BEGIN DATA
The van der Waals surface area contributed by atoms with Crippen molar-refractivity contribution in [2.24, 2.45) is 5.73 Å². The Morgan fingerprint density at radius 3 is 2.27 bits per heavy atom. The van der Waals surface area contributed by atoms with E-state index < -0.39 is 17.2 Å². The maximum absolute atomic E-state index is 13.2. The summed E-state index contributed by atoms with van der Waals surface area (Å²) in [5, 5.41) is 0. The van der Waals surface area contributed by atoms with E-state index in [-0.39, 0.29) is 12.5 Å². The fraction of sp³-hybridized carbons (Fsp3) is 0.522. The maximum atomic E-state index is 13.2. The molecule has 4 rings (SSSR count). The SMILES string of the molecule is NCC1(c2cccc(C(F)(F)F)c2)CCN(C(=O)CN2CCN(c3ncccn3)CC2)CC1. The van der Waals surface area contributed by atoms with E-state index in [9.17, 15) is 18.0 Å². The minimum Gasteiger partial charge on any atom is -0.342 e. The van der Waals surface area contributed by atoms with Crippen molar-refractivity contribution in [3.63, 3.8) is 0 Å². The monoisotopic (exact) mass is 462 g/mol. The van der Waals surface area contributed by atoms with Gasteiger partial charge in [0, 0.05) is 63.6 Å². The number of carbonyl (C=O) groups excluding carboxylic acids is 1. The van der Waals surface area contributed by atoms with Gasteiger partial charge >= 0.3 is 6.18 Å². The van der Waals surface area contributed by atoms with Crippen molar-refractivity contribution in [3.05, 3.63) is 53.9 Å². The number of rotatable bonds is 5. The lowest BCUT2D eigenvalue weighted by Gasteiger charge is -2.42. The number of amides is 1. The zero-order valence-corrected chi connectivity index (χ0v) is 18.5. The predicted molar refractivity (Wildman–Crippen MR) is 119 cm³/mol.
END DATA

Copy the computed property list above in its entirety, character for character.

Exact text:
The van der Waals surface area contributed by atoms with Crippen molar-refractivity contribution in [2.24, 2.45) is 5.73 Å². The Morgan fingerprint density at radius 3 is 2.27 bits per heavy atom. The van der Waals surface area contributed by atoms with E-state index < -0.39 is 17.2 Å². The maximum absolute atomic E-state index is 13.2. The summed E-state index contributed by atoms with van der Waals surface area (Å²) in [5, 5.41) is 0. The van der Waals surface area contributed by atoms with E-state index in [-0.39, 0.29) is 12.5 Å². The fraction of sp³-hybridized carbons (Fsp3) is 0.522. The maximum atomic E-state index is 13.2. The molecule has 4 rings (SSSR count). The SMILES string of the molecule is NCC1(c2cccc(C(F)(F)F)c2)CCN(C(=O)CN2CCN(c3ncccn3)CC2)CC1. The van der Waals surface area contributed by atoms with E-state index in [9.17, 15) is 18.0 Å². The minimum Gasteiger partial charge on any atom is -0.342 e. The van der Waals surface area contributed by atoms with Crippen molar-refractivity contribution in [3.63, 3.8) is 0 Å². The monoisotopic (exact) mass is 462 g/mol. The van der Waals surface area contributed by atoms with Gasteiger partial charge in [0, 0.05) is 63.6 Å². The number of carbonyl (C=O) groups excluding carboxylic acids is 1. The van der Waals surface area contributed by atoms with Gasteiger partial charge >= 0.3 is 6.18 Å². The van der Waals surface area contributed by atoms with Crippen molar-refractivity contribution in [3.05, 3.63) is 53.9 Å². The number of rotatable bonds is 5. The lowest BCUT2D eigenvalue weighted by Gasteiger charge is -2.42. The number of amides is 1. The zero-order valence-corrected chi connectivity index (χ0v) is 18.5. The predicted molar refractivity (Wildman–Crippen MR) is 119 cm³/mol.